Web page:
“Deep down I think that I am more a contemporary folk artist than an illustrator,” says Mantraste. Raised by a family of farmers in a tiny village in Portugal, it’s easy to understand why he sees his practice in this way. The drawings and paintings that make up his colourful portfolio frequently bear resemblance to traditional folk art. Like much of the work within this genre, his work draws inspiration from the culture of a community – more specifically, the tight-knit group of families that make up his small hometown. Though his own family greatly influenced him during his childhood, his time spent exploring a nearby forest and caring for the village’s animals also played central roles in shaping him.
These wholesome pastimes were accompanied by exposure to pop culture TV shows such as Dragon Ball, which along with his surroundings, were very important to Mantraste during his youth. In his artworks, we can see the marriage of these two influences, the contemporary and the traditional, and they speak to both his ancestral roots and his personal worldview. The old-fashioned clothing of the figures, which is depicted using a modern style of illustration, is a nod to his early years and to the past in general. “[The outfits] represent a certain simplicity that I feel is lacking nowadays. It’s a return to home, to childhood, but it’s also a way of calming down – it’s my mandala.”
Other than the physical appearance of the characters in his illustrations, he also incorporates elements of nature and popular mysticism, which he was surrounded with as a child. “I grew up very close to these two things… to popular celebrations, fairs, pagan home remedies, and religious rituals – it’s hard not to be influenced by that,” he explains. This world finds its way into his work through classic symbols of flora, fauna, the sun, tools, tinctures, and sacred objects. According to Mantraste, this may at first glance appear to be representative of Portuguese culture and tradition, but in reality, it speaks more to his own history, background and emotions. “Even when this is not really visible, I think it can be felt, and the ones who feel it are those who identify more with my work, maybe because they feel in very similar ways without being able to express it.”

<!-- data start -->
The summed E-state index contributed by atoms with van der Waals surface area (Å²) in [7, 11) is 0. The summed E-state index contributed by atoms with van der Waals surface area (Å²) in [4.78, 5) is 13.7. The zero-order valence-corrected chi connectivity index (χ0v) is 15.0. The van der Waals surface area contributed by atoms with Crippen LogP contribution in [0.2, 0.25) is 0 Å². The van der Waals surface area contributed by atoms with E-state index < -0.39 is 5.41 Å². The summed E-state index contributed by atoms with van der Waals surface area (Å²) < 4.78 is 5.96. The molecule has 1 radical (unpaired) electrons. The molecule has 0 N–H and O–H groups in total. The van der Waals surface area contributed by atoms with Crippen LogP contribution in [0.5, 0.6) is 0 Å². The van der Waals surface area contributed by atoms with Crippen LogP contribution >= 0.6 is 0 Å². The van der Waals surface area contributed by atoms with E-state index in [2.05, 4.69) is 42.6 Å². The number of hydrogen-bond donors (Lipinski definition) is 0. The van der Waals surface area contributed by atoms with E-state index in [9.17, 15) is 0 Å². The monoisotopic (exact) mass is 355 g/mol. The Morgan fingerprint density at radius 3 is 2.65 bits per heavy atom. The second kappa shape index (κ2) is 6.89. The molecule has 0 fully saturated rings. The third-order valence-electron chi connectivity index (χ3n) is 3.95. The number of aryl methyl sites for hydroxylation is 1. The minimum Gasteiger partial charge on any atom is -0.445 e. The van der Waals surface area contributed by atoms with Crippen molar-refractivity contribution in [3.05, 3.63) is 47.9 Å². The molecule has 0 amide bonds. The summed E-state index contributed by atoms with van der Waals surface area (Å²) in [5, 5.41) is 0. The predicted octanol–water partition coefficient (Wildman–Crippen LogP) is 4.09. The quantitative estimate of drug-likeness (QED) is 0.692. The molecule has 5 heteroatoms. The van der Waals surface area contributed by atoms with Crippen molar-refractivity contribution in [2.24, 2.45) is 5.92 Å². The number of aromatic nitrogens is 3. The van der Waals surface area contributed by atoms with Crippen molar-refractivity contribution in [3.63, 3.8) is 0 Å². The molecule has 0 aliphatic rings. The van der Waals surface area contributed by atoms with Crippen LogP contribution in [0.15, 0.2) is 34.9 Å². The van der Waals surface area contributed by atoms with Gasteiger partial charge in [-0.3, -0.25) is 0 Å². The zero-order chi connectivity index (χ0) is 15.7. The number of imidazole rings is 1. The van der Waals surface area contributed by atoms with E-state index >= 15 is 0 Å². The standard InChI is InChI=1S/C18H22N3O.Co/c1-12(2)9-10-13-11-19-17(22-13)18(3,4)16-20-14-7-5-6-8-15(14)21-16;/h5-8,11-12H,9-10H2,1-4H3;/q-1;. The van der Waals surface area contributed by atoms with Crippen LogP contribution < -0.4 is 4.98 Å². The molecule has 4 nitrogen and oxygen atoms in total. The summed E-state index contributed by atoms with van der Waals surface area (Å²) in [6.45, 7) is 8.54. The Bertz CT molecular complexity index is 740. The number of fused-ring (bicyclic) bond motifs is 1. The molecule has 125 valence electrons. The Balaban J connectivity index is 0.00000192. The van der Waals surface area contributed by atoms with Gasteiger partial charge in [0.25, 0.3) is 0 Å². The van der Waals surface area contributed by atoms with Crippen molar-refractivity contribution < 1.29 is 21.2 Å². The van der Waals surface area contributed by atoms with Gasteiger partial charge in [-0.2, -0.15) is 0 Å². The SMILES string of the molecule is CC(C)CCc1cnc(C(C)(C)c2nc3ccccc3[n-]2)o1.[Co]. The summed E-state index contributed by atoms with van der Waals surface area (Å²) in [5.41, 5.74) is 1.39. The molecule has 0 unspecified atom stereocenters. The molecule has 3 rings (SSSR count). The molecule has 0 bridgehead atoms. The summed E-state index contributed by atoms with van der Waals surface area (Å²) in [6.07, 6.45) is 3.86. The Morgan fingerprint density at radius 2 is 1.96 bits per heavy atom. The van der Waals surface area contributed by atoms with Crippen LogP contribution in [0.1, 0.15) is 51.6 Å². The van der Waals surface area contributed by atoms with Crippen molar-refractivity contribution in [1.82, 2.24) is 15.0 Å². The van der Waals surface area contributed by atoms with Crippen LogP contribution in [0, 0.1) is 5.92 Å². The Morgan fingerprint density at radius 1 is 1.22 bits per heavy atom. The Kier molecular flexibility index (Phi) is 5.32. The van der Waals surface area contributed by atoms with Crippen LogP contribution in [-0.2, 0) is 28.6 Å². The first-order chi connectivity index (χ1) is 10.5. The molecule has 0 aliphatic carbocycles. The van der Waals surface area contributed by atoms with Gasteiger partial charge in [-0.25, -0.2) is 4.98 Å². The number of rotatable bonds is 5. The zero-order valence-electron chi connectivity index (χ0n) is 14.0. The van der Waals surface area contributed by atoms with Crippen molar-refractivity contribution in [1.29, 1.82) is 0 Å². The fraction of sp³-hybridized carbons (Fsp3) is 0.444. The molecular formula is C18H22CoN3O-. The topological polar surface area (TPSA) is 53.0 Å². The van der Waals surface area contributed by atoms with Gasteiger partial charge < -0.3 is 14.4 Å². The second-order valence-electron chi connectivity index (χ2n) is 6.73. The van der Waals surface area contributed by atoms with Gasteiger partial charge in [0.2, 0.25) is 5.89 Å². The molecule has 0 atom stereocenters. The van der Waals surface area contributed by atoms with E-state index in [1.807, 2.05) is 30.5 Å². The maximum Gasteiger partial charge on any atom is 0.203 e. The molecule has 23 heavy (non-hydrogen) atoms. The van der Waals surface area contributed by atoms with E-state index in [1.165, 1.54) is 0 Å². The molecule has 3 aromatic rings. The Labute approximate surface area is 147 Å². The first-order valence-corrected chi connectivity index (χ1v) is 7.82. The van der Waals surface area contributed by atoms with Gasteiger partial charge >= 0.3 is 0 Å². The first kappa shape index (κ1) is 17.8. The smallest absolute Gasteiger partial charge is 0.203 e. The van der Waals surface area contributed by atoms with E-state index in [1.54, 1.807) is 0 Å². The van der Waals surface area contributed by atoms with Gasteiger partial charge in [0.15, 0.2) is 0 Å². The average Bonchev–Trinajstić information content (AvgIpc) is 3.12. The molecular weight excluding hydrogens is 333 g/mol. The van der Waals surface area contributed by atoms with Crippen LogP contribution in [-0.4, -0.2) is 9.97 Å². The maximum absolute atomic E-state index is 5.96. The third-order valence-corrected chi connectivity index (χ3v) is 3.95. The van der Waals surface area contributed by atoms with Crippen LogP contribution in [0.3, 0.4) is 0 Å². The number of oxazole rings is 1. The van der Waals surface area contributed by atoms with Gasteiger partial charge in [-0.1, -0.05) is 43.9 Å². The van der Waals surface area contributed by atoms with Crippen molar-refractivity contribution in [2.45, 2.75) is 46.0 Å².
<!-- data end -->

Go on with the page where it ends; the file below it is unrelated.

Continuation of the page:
Mantraste explains that he thinks often about these relationships, about the connection between the audience and the work, and especially between the work and himself. He is interested in “how we let ourselves be defined by what we do”. At its core, his creative practice is so clearly driven by his own experiences and understandings, that it comes as no surprise that he views his art as an integral part of his identity. “It was very important for me to discover that I do not even see myself as an illustrator and that I don’t want to do the best illustration ever or to be the best illustrator in the world,” he says. “I just want to be able to inspire someone and help the world to be a better place. I realised that I don’t need to be an illustrator to do that. But for the moment, it is where I find my voice.”
Mantraste: Reliquiario de Santa Luzia (Copyright © Mantraste, 2021)
About the Author
Daniel joined It’s Nice That as an editorial assistant in February 2019 and continues to work with us on a freelance basis. He graduated from Kingston University with a degree in Journalism in 2015. He is also co-founder and editor of SWIM, an annual art and photography publication.